There is a lot at stake as Greenpeace ramps up the environmental pressure on Indonesia. President Susilo Bambang Yudhoyono in 2009 stated that his government was devising a policy that would cut the country’s greenhouse gas (GHG) emissions by 26% by 2020 from “business as usual” levels. A significant contribution to this reduction would come from Reducing Emissions from Deforestation and Forest Degradation, known as REDD+.
A letter of intent (LoI) was signed between the Indonesian and Norwegian governments in Oslo in late May last year which pledged up to US$1 billion in aid for Indonesia’s climate change efforts. This is the biggest single item of support any country has given Indonesia to date in the area of environmental management and climate change, and a significant initial step toward saving Indonesia’s peat-lands and natural forests, which represent one of the world’s largest carbon sinks that suck up carbon dioxide.
Under the legally binding agreement, REDD+ must prioritise the termination of the conversion of natural forests, peat-lands and other terrestrial ecosystems that are rich in carbon and have significant ecological and social values, but are at risk of being converted or destructively logged.
However, REDD+ is also required to clearly state that halting deforestation will not hinder development in other sectors.
The Greenpeace campaigns are aimed at disrupting this process, according to Plastics in Packaging sources close to the negotiations: “The NGO clearly has a view that it is entitled to a seat at the discussion table and by initiating international campaigns aimed at casting doubt on the government’s sincerity, or ability to control big agri-businesses such as the APP and SMART group.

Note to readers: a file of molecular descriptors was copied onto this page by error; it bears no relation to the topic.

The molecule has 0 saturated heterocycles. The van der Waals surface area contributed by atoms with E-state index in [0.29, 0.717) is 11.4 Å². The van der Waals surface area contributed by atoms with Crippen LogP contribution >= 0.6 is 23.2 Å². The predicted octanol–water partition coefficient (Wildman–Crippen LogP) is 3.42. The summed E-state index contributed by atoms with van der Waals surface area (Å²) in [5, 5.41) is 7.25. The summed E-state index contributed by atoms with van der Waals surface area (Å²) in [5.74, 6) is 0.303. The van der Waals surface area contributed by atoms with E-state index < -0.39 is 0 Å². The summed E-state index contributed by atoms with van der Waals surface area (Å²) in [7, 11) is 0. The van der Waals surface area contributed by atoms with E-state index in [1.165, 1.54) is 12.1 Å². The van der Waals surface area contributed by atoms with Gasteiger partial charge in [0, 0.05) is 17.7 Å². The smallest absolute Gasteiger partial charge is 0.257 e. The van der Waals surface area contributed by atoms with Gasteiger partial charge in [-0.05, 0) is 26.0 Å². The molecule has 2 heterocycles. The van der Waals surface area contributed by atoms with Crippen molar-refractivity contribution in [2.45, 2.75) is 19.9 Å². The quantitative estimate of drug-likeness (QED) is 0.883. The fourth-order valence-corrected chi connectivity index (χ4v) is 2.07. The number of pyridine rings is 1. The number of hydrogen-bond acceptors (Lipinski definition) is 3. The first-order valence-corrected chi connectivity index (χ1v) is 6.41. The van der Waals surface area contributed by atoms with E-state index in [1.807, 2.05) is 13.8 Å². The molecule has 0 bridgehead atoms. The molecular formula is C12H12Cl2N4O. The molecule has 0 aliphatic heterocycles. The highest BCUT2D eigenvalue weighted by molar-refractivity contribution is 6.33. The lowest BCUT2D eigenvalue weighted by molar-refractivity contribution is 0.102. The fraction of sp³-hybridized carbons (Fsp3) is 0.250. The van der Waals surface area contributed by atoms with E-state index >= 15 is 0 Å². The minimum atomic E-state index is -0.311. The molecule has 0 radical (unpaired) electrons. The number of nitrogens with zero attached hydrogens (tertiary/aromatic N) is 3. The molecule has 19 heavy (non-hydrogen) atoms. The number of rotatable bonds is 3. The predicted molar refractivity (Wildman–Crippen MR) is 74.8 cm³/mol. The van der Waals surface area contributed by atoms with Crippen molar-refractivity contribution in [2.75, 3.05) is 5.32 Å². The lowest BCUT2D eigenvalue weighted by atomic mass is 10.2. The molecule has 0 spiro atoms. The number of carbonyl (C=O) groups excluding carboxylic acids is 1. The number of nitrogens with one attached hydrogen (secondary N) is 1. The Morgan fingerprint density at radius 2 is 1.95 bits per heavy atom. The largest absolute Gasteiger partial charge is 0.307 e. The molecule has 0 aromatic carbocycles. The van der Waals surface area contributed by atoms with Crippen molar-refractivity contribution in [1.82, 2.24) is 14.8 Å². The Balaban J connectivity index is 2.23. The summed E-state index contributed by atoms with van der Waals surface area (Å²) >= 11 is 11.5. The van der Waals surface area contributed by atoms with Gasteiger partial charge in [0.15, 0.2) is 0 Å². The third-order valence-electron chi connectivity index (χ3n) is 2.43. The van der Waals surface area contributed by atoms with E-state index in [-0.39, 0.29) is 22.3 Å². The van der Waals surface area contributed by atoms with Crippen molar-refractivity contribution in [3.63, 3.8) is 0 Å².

“There appears to be the belief that one of the parties (either the EU or Indonesian government) will cave-in and invite them to participate in the government-level negotiations.”
If that is indeed the NGO’s agenda, it is not working. UK political support for Indonesian government’s efforts in countering climate change came in a statement from Environment Minister Jim Paice, following a conference in Jakarta held in September 2011, while the Ken-dumps-Barbie campaign was being launched: “Indonesia is leading the way in Asia and has one of the biggest areas of forest in the world. Six countries have now signed agreements with the EU, and another four are in negotiation.
“If we’re going to stop the decline in biodiversity, we need to protect the forests that house the majority of the world’s species. And we can’t address climate change properly unless we deal with deforestation. I’m delighted that Indonesia has signed up to this agreement and I hope other countries in Asia will follow their lead.”
Back-footed for its apparent lack of transparency, Greenpeace has understandably denied the allegations of money laundering. The NGO’s Indonesia representative, Nur Hidayati, rebuffed claims the group received lottery money to fund its operations. “The backbone of our financial resources are donations from Indonesian people, with a membership of more than 30,000,” she told The Jakarta Post.
Justice and Human Rights Minister Patrialis Akbar is having none of it: “If the (gambling) funds are used to condemn Indonesia’s environmental problems overseas, it can be categorised as rebellion.”
That could, of course, put the ball in an entirely different court.